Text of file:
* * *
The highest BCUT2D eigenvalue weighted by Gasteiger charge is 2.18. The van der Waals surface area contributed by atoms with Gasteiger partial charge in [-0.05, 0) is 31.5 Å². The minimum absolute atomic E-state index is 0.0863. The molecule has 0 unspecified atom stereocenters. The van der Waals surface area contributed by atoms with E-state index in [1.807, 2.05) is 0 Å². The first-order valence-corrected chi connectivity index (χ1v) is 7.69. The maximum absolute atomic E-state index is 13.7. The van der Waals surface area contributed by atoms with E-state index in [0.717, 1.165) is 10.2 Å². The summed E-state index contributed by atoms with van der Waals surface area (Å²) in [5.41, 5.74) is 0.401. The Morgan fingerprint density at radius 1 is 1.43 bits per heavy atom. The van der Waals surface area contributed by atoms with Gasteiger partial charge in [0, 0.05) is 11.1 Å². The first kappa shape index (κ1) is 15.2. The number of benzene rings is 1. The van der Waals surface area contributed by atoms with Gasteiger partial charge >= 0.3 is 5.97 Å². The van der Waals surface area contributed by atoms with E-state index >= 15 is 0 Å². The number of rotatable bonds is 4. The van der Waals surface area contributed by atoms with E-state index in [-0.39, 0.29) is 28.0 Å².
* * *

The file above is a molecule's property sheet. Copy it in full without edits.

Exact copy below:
The highest BCUT2D eigenvalue weighted by Gasteiger charge is 2.18. The van der Waals surface area contributed by atoms with Gasteiger partial charge in [-0.05, 0) is 31.5 Å². The minimum absolute atomic E-state index is 0.0863. The molecule has 0 unspecified atom stereocenters. The van der Waals surface area contributed by atoms with E-state index in [1.807, 2.05) is 0 Å². The first-order valence-corrected chi connectivity index (χ1v) is 7.69. The maximum absolute atomic E-state index is 13.7. The van der Waals surface area contributed by atoms with E-state index in [0.717, 1.165) is 10.2 Å². The summed E-state index contributed by atoms with van der Waals surface area (Å²) in [5.41, 5.74) is 0.401. The Morgan fingerprint density at radius 1 is 1.43 bits per heavy atom. The van der Waals surface area contributed by atoms with Gasteiger partial charge in [0, 0.05) is 11.1 Å². The first kappa shape index (κ1) is 15.2. The number of benzene rings is 1. The van der Waals surface area contributed by atoms with Gasteiger partial charge >= 0.3 is 5.97 Å². The van der Waals surface area contributed by atoms with E-state index >= 15 is 0 Å². The number of rotatable bonds is 4. The van der Waals surface area contributed by atoms with E-state index in [-0.39, 0.29) is 28.0 Å².